While this ARB install was performed on a Ninety it still proof that the engine bay could serve as a point of installation. However, if you read his commentary you might want to reconsider buying an ARB compressor if you havenít already done so.

The ARB is notorious for being a mediocre compressor. At least two of my friends who have bought the ARB were deeply disappointed in its performance and its durability. One of them ultimately went with this compressor under his seat box with a 2.5 gallon tank. He bought it from Graniger for about $500. It's possess a 100% duty cycle with a maximum pressure of 100 psi and a cfm of 1.75 at 20 psi, which is enough to meet the 90 psi requirement to run air tools if you so desire. While the ARB can also reach 100 psi it does so with a duty cycle of 20% and a cfm of 0.83 at 29 psi.

The 20% duty cycle is equivocal to the performance of the compressor and means that ARB can run about 12 minutes out of every hour. So if you consider that it will take ARB compressor 6.5 minutes for fill one 35x12.5x15 tire from 10-35 psi then it will take you approximately 26 minutes to fill all four of these tires, which exceeds the duty cycle of the ARB by 14 minutes. So you'll have to either wait for the compressor to cycle or it will burn up.

Granted, there are other compressors out there and other configurations that might better suit your needs than the Currie, e.g. belt driven air systems, a Power-Tank, or the addition of a 2.5 gallon tank. However, for someone who requires a permanent 12V on board air system both the Currie & the Extreme Air Compressors are the way to go in my opinion. The Extreme Air compressor has a 100% duty cycle, a maximum psi of 150, and a flow rate of 4 cfm at 0 psi. The only down side to this compressor is that it runs at about 153įF whereas the Currie runs at 117įF after being used.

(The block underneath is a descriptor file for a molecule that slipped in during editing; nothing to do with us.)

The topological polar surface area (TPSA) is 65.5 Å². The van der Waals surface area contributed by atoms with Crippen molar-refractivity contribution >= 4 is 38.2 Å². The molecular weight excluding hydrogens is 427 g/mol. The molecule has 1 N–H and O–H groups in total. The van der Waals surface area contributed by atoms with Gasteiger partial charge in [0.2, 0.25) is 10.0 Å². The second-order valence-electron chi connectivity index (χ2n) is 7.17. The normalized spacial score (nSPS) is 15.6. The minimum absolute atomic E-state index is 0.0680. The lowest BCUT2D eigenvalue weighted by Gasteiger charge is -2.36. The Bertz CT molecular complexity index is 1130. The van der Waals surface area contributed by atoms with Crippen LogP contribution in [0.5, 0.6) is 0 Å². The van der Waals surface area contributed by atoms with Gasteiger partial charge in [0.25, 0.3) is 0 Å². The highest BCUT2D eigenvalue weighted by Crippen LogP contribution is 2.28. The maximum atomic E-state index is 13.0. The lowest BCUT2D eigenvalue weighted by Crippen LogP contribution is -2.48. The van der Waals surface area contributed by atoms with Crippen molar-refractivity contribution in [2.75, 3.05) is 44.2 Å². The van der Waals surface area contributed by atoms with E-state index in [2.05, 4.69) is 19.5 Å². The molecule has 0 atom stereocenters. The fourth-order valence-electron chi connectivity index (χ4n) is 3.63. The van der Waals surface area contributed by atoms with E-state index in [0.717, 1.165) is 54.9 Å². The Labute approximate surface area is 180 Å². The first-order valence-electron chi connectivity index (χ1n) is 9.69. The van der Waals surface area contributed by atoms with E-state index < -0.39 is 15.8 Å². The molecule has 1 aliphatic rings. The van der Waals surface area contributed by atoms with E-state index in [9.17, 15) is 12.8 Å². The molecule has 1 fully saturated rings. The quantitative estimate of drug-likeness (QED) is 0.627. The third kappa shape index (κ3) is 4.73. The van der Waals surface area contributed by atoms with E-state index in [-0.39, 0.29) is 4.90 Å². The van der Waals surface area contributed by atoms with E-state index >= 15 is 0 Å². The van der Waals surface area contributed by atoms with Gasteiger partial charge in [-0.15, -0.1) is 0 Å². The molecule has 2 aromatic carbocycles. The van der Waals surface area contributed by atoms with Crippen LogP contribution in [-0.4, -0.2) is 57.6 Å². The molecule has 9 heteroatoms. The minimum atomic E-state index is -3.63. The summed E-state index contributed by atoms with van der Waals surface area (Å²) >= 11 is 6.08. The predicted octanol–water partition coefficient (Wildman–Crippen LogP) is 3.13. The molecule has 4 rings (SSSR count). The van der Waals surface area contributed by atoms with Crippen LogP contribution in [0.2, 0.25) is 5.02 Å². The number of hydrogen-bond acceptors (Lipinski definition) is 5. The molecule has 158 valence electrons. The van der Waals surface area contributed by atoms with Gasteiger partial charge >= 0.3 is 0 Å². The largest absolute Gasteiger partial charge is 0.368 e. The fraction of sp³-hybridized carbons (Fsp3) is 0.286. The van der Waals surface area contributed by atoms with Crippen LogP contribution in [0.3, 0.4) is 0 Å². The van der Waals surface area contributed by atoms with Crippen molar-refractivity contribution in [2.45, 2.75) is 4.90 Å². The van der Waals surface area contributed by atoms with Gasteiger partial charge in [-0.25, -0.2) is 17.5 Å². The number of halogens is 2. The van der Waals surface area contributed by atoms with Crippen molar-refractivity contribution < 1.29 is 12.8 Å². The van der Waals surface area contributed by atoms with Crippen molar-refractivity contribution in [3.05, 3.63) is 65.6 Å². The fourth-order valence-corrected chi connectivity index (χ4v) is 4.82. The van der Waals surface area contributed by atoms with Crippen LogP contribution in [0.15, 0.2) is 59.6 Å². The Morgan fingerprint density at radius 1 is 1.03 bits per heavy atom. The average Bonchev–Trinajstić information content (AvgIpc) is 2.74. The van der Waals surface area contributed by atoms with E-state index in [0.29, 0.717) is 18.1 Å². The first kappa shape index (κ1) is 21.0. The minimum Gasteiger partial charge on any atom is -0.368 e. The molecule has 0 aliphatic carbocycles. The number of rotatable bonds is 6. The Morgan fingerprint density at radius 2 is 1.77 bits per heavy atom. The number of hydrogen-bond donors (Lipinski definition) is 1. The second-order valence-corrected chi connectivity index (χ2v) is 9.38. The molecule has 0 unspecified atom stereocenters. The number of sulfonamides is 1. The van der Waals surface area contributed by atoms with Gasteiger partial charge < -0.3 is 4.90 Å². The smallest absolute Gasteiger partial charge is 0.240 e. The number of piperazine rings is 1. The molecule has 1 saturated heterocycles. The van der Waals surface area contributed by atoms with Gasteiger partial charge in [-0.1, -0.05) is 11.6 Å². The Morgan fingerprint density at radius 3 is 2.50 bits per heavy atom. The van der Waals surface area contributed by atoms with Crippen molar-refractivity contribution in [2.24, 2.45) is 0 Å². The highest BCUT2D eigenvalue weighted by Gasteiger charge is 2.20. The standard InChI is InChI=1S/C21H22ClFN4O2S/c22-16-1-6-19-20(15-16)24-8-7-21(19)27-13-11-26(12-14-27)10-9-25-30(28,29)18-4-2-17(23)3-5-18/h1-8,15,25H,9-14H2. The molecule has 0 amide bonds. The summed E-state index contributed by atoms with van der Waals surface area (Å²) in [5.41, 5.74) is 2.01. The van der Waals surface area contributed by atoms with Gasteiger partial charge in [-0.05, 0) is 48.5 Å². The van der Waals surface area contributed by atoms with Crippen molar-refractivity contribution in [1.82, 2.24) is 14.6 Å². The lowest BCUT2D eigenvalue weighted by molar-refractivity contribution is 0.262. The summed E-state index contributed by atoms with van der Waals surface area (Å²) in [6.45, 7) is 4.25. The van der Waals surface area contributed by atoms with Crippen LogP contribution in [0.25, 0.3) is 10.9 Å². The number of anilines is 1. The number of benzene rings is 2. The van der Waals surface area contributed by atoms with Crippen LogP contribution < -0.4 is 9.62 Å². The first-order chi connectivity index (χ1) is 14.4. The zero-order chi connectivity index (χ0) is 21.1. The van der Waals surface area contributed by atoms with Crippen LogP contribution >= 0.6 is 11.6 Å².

There are other subtle differences between the Currie and EA, but as I said before both are comparable, at least on paper. Most of this information that Iíve listed above was taken from an article in Four Wheeler Magazine, June 2001; pp 120-24 and probably shoudn't be taken as the gospel. As we all know, not all items live up to their "on-paper" specifications. I hope this at least helps your purchase or maybe reconsider your existing one.


DJ
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  #8  
Old August 15th, 2004, 02:59 AM
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Powertank! Got rid of the compressor and have never looked back....
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  #9  
Old August 15th, 2004, 12:09 PM
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Yousef Hamzeh
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ARB in passenger seat box, and powertank for my tires If you want your ARB to last a long time don't use it to air up your tires. Mine been going on for two years now
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  #10  
Old August 15th, 2004, 03:57 PM
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Yousef,
Other than for your lockers, what else do you use the ARB pump for?
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  #11  
Old August 15th, 2004, 04:09 PM
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Yousef Hamzeh
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Nothing. I'm only using it for the lockers.